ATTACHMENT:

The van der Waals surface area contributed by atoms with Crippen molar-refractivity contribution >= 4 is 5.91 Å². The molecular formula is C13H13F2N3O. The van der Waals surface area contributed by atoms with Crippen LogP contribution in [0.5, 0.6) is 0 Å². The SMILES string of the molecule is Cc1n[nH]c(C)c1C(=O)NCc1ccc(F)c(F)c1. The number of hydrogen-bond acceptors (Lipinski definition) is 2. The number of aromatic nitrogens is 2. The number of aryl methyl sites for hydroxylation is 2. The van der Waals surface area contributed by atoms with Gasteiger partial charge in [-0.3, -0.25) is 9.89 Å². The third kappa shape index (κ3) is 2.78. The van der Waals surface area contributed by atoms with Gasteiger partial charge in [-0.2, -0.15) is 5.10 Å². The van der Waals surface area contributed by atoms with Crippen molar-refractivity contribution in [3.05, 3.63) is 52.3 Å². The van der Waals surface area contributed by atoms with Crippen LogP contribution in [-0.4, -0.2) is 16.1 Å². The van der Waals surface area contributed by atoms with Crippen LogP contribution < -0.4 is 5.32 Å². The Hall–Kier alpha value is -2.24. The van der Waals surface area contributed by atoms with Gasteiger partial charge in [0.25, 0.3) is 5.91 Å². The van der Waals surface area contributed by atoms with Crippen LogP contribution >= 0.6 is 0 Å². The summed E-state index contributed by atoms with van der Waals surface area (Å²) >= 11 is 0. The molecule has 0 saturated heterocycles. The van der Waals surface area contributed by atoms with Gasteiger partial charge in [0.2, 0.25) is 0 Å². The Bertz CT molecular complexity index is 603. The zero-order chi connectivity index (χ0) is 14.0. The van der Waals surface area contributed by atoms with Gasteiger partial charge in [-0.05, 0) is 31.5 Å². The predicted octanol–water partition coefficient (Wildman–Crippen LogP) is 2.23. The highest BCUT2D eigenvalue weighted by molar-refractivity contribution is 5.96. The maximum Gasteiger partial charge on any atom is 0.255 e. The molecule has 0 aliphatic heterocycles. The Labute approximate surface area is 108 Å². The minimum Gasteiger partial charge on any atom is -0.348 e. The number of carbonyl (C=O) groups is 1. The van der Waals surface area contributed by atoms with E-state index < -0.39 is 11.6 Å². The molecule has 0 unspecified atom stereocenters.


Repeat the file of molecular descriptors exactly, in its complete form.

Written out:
The van der Waals surface area contributed by atoms with Crippen molar-refractivity contribution >= 4 is 5.91 Å². The molecular formula is C13H13F2N3O. The van der Waals surface area contributed by atoms with Crippen LogP contribution in [0.5, 0.6) is 0 Å². The SMILES string of the molecule is Cc1n[nH]c(C)c1C(=O)NCc1ccc(F)c(F)c1. The number of hydrogen-bond acceptors (Lipinski definition) is 2. The number of aromatic nitrogens is 2. The number of aryl methyl sites for hydroxylation is 2. The van der Waals surface area contributed by atoms with Gasteiger partial charge in [-0.3, -0.25) is 9.89 Å². The third kappa shape index (κ3) is 2.78. The van der Waals surface area contributed by atoms with Gasteiger partial charge in [-0.2, -0.15) is 5.10 Å². The van der Waals surface area contributed by atoms with Crippen molar-refractivity contribution in [3.05, 3.63) is 52.3 Å². The van der Waals surface area contributed by atoms with Crippen LogP contribution in [-0.4, -0.2) is 16.1 Å². The van der Waals surface area contributed by atoms with Crippen LogP contribution < -0.4 is 5.32 Å². The Hall–Kier alpha value is -2.24. The van der Waals surface area contributed by atoms with Gasteiger partial charge in [0.25, 0.3) is 5.91 Å². The van der Waals surface area contributed by atoms with Crippen LogP contribution >= 0.6 is 0 Å². The summed E-state index contributed by atoms with van der Waals surface area (Å²) >= 11 is 0. The molecule has 0 saturated heterocycles. The van der Waals surface area contributed by atoms with Gasteiger partial charge in [0.2, 0.25) is 0 Å². The Bertz CT molecular complexity index is 603. The zero-order chi connectivity index (χ0) is 14.0. The van der Waals surface area contributed by atoms with Gasteiger partial charge in [-0.05, 0) is 31.5 Å². The predicted octanol–water partition coefficient (Wildman–Crippen LogP) is 2.23. The highest BCUT2D eigenvalue weighted by molar-refractivity contribution is 5.96. The maximum Gasteiger partial charge on any atom is 0.255 e. The molecule has 0 aliphatic heterocycles. The Labute approximate surface area is 108 Å². The minimum Gasteiger partial charge on any atom is -0.348 e. The number of carbonyl (C=O) groups is 1. The van der Waals surface area contributed by atoms with E-state index < -0.39 is 11.6 Å². The molecule has 0 unspecified atom stereocenters.